A barotropic atmosphere is one in which changes in air density are driven solely by changes in pressure. It is a good approximation in the tropics, where horizontal temperature gradients are small. In a barotropic atmosphere, isobaric (uniform pressure) surfaces coincide with isopycnic (uniform air density) surfaces. From the ideal gas law, they must also coincide with isothermal (uniform temperature) and isentropic (uniform potential temperature) surfaces. Since there is no temperature gradient on isobaric surfaces, the geostrophic wind is independent of height (see (38) and (39)). Under adiabatic conditions (dθ/dt = 0), air parcels remain on isentropic surfaces, and since no pressure gradient exists along these surfaces to drive atmospheric motions, no potential energy is available for conversion into kinetic energy.
Outside the tropics, where meridional temperature gradients are large (Figure 11), the temperature varies along the isobars, and the atmosphere is said to be baroclinic. Isobars and isentropes do not coincide. In this case, pressure gradients can drive adiabatic displacement along isentropic surfaces. Conversion of potential energy into kinetic energy becomes possible. Temperature gradients along isobars cause vertical shear in the geostrophic wind (see thermal wind equation), leading to a strong jet stream in the upper troposphere as discussed in Section 7. The axis of the jet stream is located in the 30°–60° latitudinal band characterized by a pronounced meridional temperature gradient separating cold and dense air of polar origin from warmer, less dense tropical air. In the presence of strong velocity shears, the jet stream may be unstable with respect to small perturbations, and disturbances may amplify, producing the so-called baroclinic instability.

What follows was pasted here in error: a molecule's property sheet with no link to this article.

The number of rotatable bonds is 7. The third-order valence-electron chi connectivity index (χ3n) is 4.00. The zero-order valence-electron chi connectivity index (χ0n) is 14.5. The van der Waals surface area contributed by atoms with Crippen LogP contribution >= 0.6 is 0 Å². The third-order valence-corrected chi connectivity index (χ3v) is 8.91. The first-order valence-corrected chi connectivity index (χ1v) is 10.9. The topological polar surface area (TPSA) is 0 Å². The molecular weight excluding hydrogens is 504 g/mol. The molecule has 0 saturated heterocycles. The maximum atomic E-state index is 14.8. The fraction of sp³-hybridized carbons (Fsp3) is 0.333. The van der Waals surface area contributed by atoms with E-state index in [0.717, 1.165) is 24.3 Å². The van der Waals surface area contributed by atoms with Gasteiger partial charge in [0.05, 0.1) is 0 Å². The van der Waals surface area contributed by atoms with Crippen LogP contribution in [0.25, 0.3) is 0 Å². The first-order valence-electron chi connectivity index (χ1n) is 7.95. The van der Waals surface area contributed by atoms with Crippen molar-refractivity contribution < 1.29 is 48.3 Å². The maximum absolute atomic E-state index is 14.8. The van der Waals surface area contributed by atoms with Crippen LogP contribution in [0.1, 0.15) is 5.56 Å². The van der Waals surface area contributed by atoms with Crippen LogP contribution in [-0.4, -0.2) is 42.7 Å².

Figure 13 illustrates baroclinic instability. The meridional gradient in temperature causes the isentropic surfaces (isentropes) to slope upward with increasing latitude. A poleward motion at constant altitude or with an upward slope shallower than the isentropes produces an unstable atmosphere even though the isentropes imply a vertically stable atmosphere (∂θ/∂z > 0). Despite the stable conditions, potential energy from the flow can be converted into kinetic energy. Baroclinic instabilities drive the development of mid-latitude cyclones and associated frontal systems.